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A stinging attack on Cricket Kenya appears in today’s Standard which is completely understandable given the dismal performance of the national team in the ICC World Twenty20. However, the rhetoric of piece is depressingly reminiscent of that trotted out by supporters of the old KCA who attempt to rewrite history to show how much better things were in the old days.
Kenya have apparently failed to turn the gains of a sensational performance in the 2003 World Cup when they became the first non-test side to reach a World Cup semi-finals. Officials adopted a business-as-usual attitude when they were supposed to turn around the sport from the crutches of a supposed one-man dictatorship as they used to pontificate during their years in the ‘opposition’.
All cricket fans have been hearing are whining and procrastination. Where is the much-touted youth programme? Even the Central Province branch, which was apparently used to propel the incumbents to high office, is becoming moribund.
Sure, there are some serious issues that have to be addressed. The editorial seems to blame the current leadership for failing to build on the success in 2003 and also for the failures of the team in the latest tournament. How quickly people forget that two years ago the players were on indefinite strike, sponsors had deserted the team in droves and nobody wanted anything to do with Kenyan cricket.
Yes, the CK board has some difficult questions to answer, and they are aware of that. So do the players, but nowhere is their role in this mentioned. They are now on central contracts and are relatively well paid - unlike pre 2005 when they often weren't paid at all.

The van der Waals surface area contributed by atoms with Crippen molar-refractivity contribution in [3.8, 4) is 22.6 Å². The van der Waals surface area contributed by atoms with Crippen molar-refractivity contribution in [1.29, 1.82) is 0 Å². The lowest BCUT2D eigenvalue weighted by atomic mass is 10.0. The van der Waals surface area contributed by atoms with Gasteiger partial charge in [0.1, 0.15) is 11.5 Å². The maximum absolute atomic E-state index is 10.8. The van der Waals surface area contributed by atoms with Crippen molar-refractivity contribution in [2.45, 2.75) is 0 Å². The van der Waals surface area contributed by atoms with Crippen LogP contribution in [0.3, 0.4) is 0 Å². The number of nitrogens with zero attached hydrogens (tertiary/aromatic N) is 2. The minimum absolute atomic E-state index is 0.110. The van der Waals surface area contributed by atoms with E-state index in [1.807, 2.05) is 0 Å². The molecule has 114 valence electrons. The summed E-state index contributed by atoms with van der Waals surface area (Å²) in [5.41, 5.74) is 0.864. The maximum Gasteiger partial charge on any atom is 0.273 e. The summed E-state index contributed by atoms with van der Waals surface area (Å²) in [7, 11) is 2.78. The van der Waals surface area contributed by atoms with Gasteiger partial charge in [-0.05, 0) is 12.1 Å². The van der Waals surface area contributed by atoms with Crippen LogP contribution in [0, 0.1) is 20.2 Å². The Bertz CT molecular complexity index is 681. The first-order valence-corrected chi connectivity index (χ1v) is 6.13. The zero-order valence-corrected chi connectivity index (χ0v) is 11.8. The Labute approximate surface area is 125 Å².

But given that appalling mess that was handed over by the old KCA and massive debts and complete lack of public and commercial goodwill, things cannot turn round overnight. In February the side won the ICC World Cricket League. The real question is why have they gone backwards in the last six months?
Perhaps the motive behind the Standrad's editorial is partially explained by the last paragraph.
If Cricket Kenya is unable to raise the profile of the game, by arranging high-profile matches and initiating development programmes, they should let other people take charge.
Other people? Like who?
Sharad Ghai, the former chairman of the KCA, is on the comeback trail in Nairobi. Pure coincidence, obviously.
Martin Williamson is executive editor of ESPNcricinfo and managing editor of ESPN Digital Media in Europe, the Middle East and AfricaFeeds: Martin Williamson
© ESPN EMEA Ltd.
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Executive editor Martin Williamson joined the Wisden website in its planning stages in 2001 after failing to make his millions in the internet boom when managing editor of Sportal. Before that he was in charge of Sky Sports Online and helped launch and run Sky News Online. With a preference for all things old (except his wife and children), he has recently confounded colleagues by displaying an uncharacteristic fondness for Twenty20 cricket. His enthusiasm for the game is sadly not matched by his ability, but he remains convinced that he might be a late developer and perseveres in the hope of an England call-up with his middle-order batting and non-spinning offbreaks. He is now managing editor of ESPN EMEA Digital Group as well as his Cricinfo responsibilities.